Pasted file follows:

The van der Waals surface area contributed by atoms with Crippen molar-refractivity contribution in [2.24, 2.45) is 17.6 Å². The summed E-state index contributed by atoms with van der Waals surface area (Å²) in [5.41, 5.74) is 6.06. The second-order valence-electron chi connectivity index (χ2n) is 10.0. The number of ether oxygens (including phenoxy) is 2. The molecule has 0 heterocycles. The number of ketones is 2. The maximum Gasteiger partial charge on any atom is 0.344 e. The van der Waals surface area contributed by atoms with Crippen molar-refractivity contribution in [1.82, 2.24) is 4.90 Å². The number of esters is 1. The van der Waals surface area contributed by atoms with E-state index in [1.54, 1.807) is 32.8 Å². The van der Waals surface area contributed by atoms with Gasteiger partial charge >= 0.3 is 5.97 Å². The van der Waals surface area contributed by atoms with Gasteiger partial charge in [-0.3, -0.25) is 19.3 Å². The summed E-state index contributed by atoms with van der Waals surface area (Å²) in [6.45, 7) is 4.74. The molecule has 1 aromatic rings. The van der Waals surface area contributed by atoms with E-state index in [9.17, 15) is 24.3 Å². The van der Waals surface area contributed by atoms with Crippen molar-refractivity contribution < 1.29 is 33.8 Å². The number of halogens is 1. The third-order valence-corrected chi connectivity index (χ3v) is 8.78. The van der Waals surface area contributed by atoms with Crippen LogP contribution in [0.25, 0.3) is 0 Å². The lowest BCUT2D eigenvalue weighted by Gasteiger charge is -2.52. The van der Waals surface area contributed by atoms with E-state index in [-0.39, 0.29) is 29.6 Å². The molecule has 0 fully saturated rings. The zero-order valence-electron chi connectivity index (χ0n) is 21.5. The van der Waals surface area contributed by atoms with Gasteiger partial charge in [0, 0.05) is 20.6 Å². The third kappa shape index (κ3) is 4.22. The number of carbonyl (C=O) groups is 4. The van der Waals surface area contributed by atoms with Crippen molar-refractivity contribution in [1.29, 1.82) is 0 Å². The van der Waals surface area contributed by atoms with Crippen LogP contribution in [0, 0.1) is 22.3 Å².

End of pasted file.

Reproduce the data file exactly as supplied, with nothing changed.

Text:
The van der Waals surface area contributed by atoms with Crippen molar-refractivity contribution in [2.24, 2.45) is 17.6 Å². The summed E-state index contributed by atoms with van der Waals surface area (Å²) in [5.41, 5.74) is 6.06. The second-order valence-electron chi connectivity index (χ2n) is 10.0. The number of ether oxygens (including phenoxy) is 2. The molecule has 0 heterocycles. The number of ketones is 2. The maximum Gasteiger partial charge on any atom is 0.344 e. The van der Waals surface area contributed by atoms with Crippen molar-refractivity contribution in [1.82, 2.24) is 4.90 Å². The number of esters is 1. The van der Waals surface area contributed by atoms with E-state index in [1.54, 1.807) is 32.8 Å². The van der Waals surface area contributed by atoms with Gasteiger partial charge >= 0.3 is 5.97 Å². The van der Waals surface area contributed by atoms with Gasteiger partial charge in [-0.3, -0.25) is 19.3 Å². The summed E-state index contributed by atoms with van der Waals surface area (Å²) in [6.45, 7) is 4.74. The molecule has 1 aromatic rings. The van der Waals surface area contributed by atoms with E-state index in [9.17, 15) is 24.3 Å². The van der Waals surface area contributed by atoms with Crippen molar-refractivity contribution < 1.29 is 33.8 Å². The number of halogens is 1. The third-order valence-corrected chi connectivity index (χ3v) is 8.78. The van der Waals surface area contributed by atoms with Crippen LogP contribution in [0.25, 0.3) is 0 Å². The lowest BCUT2D eigenvalue weighted by Gasteiger charge is -2.52. The van der Waals surface area contributed by atoms with E-state index in [-0.39, 0.29) is 29.6 Å². The molecule has 0 fully saturated rings. The zero-order valence-electron chi connectivity index (χ0n) is 21.5. The van der Waals surface area contributed by atoms with Gasteiger partial charge in [0, 0.05) is 20.6 Å². The third kappa shape index (κ3) is 4.22. The number of carbonyl (C=O) groups is 4. The van der Waals surface area contributed by atoms with Crippen molar-refractivity contribution in [1.29, 1.82) is 0 Å². The van der Waals surface area contributed by atoms with Crippen LogP contribution in [0, 0.1) is 22.3 Å².